Month: January 2019

Breaches of Good Faith and Fair Dealing at Work

breachesofgoodfaithandfairdealingatwork

If your employer acted unfairly, you may have a claim for a breach of a duty of good faith and fair dealing. Courts have found that employers breached the duty of good faith and fair dealing by:

firing or transferring employees to prevent them from collecting sales commissions
misleading employees about their chances for promotions and wage increases
fabricating reasons for firing an employee when the real motivation is to replace that employee with someone who will work for lower pay
soft-pedaling the bad aspects of a particular job, such as the need to travel through dangerous neighborhoods late at night, and
repeatedly transferring an employee to remote, dangerous, or otherwise undesirable assignments to coerce the employee into quitting without collecting severance pay or other benefits that would normally be due.

David Payab, Esq. from The Law Offices of Payab & Associates can be reached @ (800) 401-4466 or by visiting http://payablaw.com

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Wrongful Termination – Was Your Firing Illegal?

wrongful termination - was your firing illegal

If you’ve been fired from your job, how do you know if the termination was legal or illegal (called “wrongful termination”)?

Most employment is “at will,” which means an employee may be fired at any time and for any reason or for no reason at all (as long as the reason is not illegal). But there are some important exceptions to the at-will rule—and legal remedies—that may help you keep your job or sue your former employer for wrongful termination.

David Payab, Esq. from The Law Offices of Payab & Associates can be reached @ (800) 401-4466 or by visiting http://payablaw.com

Damages Available for Retaliation and Whistleblowing Claims – Part II

damages available for retaliation and whistleblowing claims - part ii

In some cases, you might also be entitled to damages for “pain and suffering,” for the emotional and physical harm caused by your employer’s actions. Punitive damages, intended to punish your employer for particularly egregious misconduct, may also be available.

And, in some whistleblower cases, you might be eligible for a fee or bounty for protecting the public from wrongdoing. (This might be a set amount per violation, a percentage of the total sanction against the employer, or some other amount determined by the statute or the court.)

Your lawyer can explain how much you might expect to win in your case.

David Payab, Esq. from The Law Offices of Payab & Associates can be reached @ (800) 401-4466 or by visiting http://payablaw.com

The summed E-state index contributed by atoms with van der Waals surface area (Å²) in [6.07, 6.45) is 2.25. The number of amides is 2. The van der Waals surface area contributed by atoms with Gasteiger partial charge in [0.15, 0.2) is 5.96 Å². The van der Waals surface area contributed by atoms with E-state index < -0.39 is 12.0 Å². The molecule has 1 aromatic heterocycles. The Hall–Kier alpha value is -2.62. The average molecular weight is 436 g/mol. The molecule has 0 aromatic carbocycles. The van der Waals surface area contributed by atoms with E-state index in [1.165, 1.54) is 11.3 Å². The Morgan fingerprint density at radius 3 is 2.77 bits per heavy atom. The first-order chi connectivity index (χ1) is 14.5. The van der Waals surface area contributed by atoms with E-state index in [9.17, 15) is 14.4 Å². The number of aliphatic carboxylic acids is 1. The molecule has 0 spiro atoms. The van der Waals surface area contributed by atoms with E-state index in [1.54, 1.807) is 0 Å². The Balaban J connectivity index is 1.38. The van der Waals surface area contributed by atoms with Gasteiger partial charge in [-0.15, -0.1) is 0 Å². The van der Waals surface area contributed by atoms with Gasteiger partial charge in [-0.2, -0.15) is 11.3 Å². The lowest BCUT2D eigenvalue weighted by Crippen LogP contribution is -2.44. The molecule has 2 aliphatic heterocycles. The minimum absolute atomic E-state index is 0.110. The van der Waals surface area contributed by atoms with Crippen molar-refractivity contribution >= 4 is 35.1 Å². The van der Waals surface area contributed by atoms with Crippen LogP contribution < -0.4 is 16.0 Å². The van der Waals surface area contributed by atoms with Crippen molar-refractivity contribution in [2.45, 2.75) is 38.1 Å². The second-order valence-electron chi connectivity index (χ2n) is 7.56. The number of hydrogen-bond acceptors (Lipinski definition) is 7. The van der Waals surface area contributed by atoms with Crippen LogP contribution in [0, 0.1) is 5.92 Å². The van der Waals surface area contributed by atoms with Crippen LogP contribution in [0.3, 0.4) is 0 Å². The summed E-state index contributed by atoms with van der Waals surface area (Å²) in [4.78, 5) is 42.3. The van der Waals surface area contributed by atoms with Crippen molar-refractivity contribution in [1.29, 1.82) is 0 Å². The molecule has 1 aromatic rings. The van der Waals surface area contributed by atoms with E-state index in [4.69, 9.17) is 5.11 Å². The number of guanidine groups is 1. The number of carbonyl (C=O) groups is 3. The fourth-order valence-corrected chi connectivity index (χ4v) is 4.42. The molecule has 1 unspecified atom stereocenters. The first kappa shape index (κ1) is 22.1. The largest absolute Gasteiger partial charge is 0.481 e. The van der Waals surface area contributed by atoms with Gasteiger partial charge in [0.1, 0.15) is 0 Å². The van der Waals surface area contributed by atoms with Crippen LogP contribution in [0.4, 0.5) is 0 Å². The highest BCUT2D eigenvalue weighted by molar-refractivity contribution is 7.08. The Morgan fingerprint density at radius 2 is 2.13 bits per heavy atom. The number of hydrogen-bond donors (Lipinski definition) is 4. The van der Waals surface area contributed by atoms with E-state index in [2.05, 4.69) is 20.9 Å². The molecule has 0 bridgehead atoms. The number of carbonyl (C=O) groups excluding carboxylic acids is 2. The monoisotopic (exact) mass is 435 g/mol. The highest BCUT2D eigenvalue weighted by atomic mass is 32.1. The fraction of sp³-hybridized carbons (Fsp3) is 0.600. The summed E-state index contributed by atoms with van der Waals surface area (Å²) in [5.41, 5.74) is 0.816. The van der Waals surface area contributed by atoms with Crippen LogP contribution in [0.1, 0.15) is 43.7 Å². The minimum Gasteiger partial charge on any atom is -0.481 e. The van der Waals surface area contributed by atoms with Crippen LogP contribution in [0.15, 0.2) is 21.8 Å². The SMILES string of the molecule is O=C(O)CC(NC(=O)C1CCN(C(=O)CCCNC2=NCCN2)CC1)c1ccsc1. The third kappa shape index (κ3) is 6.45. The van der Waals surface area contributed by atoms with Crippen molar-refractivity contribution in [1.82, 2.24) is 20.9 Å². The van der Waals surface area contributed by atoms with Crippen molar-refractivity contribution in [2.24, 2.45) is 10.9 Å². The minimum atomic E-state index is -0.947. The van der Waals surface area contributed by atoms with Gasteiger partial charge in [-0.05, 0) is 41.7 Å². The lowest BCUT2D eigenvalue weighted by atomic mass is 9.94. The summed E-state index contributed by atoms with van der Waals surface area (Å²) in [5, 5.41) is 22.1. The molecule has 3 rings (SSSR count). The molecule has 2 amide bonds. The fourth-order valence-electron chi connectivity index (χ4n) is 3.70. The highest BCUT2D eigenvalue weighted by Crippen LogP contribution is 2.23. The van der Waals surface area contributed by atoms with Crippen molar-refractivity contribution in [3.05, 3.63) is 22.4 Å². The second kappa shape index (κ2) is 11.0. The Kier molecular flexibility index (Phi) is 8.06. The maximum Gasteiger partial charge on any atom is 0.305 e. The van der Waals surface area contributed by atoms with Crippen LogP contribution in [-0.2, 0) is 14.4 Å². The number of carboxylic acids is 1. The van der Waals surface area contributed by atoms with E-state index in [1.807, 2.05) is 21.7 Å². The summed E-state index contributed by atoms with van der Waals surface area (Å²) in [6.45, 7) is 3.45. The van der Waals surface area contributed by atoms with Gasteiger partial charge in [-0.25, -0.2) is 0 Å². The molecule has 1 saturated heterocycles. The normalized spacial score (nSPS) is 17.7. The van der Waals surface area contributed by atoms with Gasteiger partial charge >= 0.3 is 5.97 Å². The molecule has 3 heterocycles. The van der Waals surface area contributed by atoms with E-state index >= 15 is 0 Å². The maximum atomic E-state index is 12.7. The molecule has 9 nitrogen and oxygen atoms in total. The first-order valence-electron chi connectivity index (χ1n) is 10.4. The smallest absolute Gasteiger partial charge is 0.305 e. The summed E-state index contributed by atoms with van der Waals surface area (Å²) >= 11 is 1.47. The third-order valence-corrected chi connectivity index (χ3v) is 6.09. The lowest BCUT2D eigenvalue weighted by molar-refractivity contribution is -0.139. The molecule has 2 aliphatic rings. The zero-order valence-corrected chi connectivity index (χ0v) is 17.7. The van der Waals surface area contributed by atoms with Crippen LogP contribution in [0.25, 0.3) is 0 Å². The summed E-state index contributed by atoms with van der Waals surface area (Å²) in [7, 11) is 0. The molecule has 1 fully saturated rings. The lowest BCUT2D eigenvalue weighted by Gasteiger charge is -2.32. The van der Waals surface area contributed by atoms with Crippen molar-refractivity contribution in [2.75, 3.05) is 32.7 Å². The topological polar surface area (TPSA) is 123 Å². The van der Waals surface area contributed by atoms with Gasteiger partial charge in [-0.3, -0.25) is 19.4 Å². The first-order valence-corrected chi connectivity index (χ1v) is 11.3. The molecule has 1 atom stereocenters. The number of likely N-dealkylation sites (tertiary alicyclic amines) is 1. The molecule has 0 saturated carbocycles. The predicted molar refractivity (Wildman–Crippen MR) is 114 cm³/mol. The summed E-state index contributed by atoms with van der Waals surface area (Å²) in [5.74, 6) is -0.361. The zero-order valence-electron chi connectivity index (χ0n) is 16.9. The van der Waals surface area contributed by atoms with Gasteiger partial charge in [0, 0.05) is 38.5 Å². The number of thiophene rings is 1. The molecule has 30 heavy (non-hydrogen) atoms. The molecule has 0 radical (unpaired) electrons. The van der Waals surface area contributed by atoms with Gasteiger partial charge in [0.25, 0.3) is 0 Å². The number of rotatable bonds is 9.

Damages Available for Retaliation and Whistleblowing Claims – Part I

damages available for retaliation and whistleblowing claims - part i

How much you might collect if you win a retaliation or whistleblowing case depends on the basis and strength of your claims.

For most wrongful termination cases, a winning employee can ask for:

back pay: wages and benefits you lost as a result of being wrongfully fired
reinstatement or front pay: you can ask the court to give you back your job or, if that’s not feasible, to award you the wages you will lose going forward until you find a new job
out-of-pocket losses: any expenses you had to pay as a result of being fired, such as the cost of searching for a new job, and
attorneys’ fees and court costs.

David Payab, Esq. from The Law Offices of Payab & Associates can be reached @ (800) 401-4466 or by visiting http://payablaw.com

Filing a Retaliation Complaint

filing a retaliation complaint

For certain retaliation claims, you may have to file a complaint with a government agency before you go to court. For example, if you were fired for complaining of workplace harassment or discrimination, you will need to first file a charge of discrimination with the Equal

Employment Opportunity Commission. If you want to sue for wrongful termination in violation of the Sarbanes-Oxley whistleblower protections, you must first file a complaint with the Occupational Safety and Health Administration.

Not all retaliation claims are subject to this rule, however. And, for some types of retaliation claims, you may—but are not required to—file an administrative charge before going to court. Your lawyer can help you figure out the requirements for your particular claim in your state.

David Payab, Esq. from The Law Offices of Payab & Associates can be reached @ (800) 401-4466 or by visiting http://payablaw.com